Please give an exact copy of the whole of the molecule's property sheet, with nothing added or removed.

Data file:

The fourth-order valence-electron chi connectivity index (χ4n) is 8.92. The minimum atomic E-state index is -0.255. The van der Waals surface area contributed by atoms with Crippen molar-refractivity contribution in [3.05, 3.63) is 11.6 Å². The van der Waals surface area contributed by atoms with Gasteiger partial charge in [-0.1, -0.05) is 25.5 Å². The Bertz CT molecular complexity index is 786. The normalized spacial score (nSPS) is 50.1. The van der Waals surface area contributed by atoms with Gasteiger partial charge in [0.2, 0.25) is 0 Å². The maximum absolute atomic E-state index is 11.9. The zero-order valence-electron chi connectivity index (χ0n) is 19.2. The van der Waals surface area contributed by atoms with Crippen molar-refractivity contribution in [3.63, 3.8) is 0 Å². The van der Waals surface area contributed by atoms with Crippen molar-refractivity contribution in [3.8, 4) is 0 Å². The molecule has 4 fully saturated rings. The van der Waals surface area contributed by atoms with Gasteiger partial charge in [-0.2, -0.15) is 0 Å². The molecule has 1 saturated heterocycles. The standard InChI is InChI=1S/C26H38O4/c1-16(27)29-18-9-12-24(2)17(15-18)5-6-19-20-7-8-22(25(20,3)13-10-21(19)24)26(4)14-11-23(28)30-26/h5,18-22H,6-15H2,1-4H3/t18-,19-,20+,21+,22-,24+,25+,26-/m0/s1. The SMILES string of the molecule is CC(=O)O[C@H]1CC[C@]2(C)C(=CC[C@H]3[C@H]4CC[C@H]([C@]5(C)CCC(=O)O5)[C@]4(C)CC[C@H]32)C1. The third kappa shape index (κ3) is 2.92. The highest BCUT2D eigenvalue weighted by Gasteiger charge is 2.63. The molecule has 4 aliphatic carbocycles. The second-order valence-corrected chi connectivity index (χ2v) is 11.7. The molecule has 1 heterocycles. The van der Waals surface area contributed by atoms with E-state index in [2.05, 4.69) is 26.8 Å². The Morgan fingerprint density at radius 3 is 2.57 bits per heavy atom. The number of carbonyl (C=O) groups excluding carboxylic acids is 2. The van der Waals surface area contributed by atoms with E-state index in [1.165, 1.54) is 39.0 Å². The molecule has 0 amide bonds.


The fourth-order valence-electron chi connectivity index (χ4n) is 8.92. The minimum atomic E-state index is -0.255. The van der Waals surface area contributed by atoms with Crippen molar-refractivity contribution in [3.05, 3.63) is 11.6 Å². The van der Waals surface area contributed by atoms with Gasteiger partial charge in [-0.1, -0.05) is 25.5 Å². The Bertz CT molecular complexity index is 786. The normalized spacial score (nSPS) is 50.1. The van der Waals surface area contributed by atoms with Gasteiger partial charge in [0.2, 0.25) is 0 Å². The maximum absolute atomic E-state index is 11.9. The zero-order valence-electron chi connectivity index (χ0n) is 19.2. The van der Waals surface area contributed by atoms with Crippen molar-refractivity contribution in [3.63, 3.8) is 0 Å². The van der Waals surface area contributed by atoms with Crippen molar-refractivity contribution in [3.8, 4) is 0 Å². The molecule has 4 fully saturated rings. The van der Waals surface area contributed by atoms with Gasteiger partial charge in [-0.2, -0.15) is 0 Å². The molecule has 1 saturated heterocycles. The standard InChI is InChI=1S/C26H38O4/c1-16(27)29-18-9-12-24(2)17(15-18)5-6-19-20-7-8-22(25(20,3)13-10-21(19)24)26(4)14-11-23(28)30-26/h5,18-22H,6-15H2,1-4H3/t18-,19-,20+,21+,22-,24+,25+,26-/m0/s1. The SMILES string of the molecule is CC(=O)O[C@H]1CC[C@]2(C)C(=CC[C@H]3[C@H]4CC[C@H]([C@]5(C)CCC(=O)O5)[C@]4(C)CC[C@H]32)C1. The third kappa shape index (κ3) is 2.92. The highest BCUT2D eigenvalue weighted by Gasteiger charge is 2.63. The molecule has 4 aliphatic carbocycles. The second-order valence-corrected chi connectivity index (χ2v) is 11.7. The molecule has 1 heterocycles. The van der Waals surface area contributed by atoms with E-state index in [2.05, 4.69) is 26.8 Å². The Morgan fingerprint density at radius 3 is 2.57 bits per heavy atom. The number of carbonyl (C=O) groups excluding carboxylic acids is 2. The van der Waals surface area contributed by atoms with E-state index in [1.165, 1.54) is 39.0 Å². The molecule has 0 amide bonds.